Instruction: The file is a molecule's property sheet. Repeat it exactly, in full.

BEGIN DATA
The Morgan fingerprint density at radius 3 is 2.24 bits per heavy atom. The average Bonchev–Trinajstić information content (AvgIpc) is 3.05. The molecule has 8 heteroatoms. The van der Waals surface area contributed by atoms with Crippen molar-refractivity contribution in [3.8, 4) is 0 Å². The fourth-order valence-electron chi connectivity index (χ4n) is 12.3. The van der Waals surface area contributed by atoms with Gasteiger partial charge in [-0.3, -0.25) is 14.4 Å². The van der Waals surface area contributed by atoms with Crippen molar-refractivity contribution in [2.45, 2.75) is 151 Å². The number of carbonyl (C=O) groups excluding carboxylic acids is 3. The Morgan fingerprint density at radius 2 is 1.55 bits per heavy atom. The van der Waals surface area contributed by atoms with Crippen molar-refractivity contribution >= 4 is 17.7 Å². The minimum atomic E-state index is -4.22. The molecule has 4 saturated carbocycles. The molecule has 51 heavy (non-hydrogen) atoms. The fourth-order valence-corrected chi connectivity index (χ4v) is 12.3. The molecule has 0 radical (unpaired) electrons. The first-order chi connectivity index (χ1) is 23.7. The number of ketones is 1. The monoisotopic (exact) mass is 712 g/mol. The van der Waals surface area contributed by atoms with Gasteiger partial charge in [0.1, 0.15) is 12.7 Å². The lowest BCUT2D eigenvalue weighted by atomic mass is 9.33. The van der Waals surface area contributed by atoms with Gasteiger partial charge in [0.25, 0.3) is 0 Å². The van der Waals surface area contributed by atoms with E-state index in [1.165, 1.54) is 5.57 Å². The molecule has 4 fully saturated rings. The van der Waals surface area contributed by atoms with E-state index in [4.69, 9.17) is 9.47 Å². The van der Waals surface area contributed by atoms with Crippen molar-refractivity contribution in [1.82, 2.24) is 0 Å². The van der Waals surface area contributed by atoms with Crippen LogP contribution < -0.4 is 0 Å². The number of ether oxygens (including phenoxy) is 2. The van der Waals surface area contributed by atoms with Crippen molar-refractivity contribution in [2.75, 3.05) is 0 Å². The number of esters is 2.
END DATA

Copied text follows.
The Morgan fingerprint density at radius 3 is 2.24 bits per heavy atom. The average Bonchev–Trinajstić information content (AvgIpc) is 3.05. The molecule has 8 heteroatoms. The van der Waals surface area contributed by atoms with Crippen molar-refractivity contribution in [3.8, 4) is 0 Å². The fourth-order valence-electron chi connectivity index (χ4n) is 12.3. The van der Waals surface area contributed by atoms with Gasteiger partial charge in [-0.3, -0.25) is 14.4 Å². The van der Waals surface area contributed by atoms with Crippen molar-refractivity contribution in [2.45, 2.75) is 151 Å². The number of carbonyl (C=O) groups excluding carboxylic acids is 3. The Morgan fingerprint density at radius 2 is 1.55 bits per heavy atom. The van der Waals surface area contributed by atoms with Crippen molar-refractivity contribution >= 4 is 17.7 Å². The minimum atomic E-state index is -4.22. The molecule has 4 saturated carbocycles. The molecule has 51 heavy (non-hydrogen) atoms. The fourth-order valence-corrected chi connectivity index (χ4v) is 12.3. The molecule has 0 radical (unpaired) electrons. The first-order chi connectivity index (χ1) is 23.7. The number of ketones is 1. The monoisotopic (exact) mass is 712 g/mol. The van der Waals surface area contributed by atoms with Gasteiger partial charge in [0.1, 0.15) is 12.7 Å². The lowest BCUT2D eigenvalue weighted by atomic mass is 9.33. The van der Waals surface area contributed by atoms with Gasteiger partial charge in [0.25, 0.3) is 0 Å². The van der Waals surface area contributed by atoms with E-state index in [1.165, 1.54) is 5.57 Å². The molecule has 4 fully saturated rings. The van der Waals surface area contributed by atoms with E-state index in [4.69, 9.17) is 9.47 Å². The van der Waals surface area contributed by atoms with Crippen molar-refractivity contribution in [1.82, 2.24) is 0 Å². The van der Waals surface area contributed by atoms with Crippen LogP contribution < -0.4 is 0 Å². The number of ether oxygens (including phenoxy) is 2. The van der Waals surface area contributed by atoms with Crippen molar-refractivity contribution in [2.75, 3.05) is 0 Å². The number of esters is 2.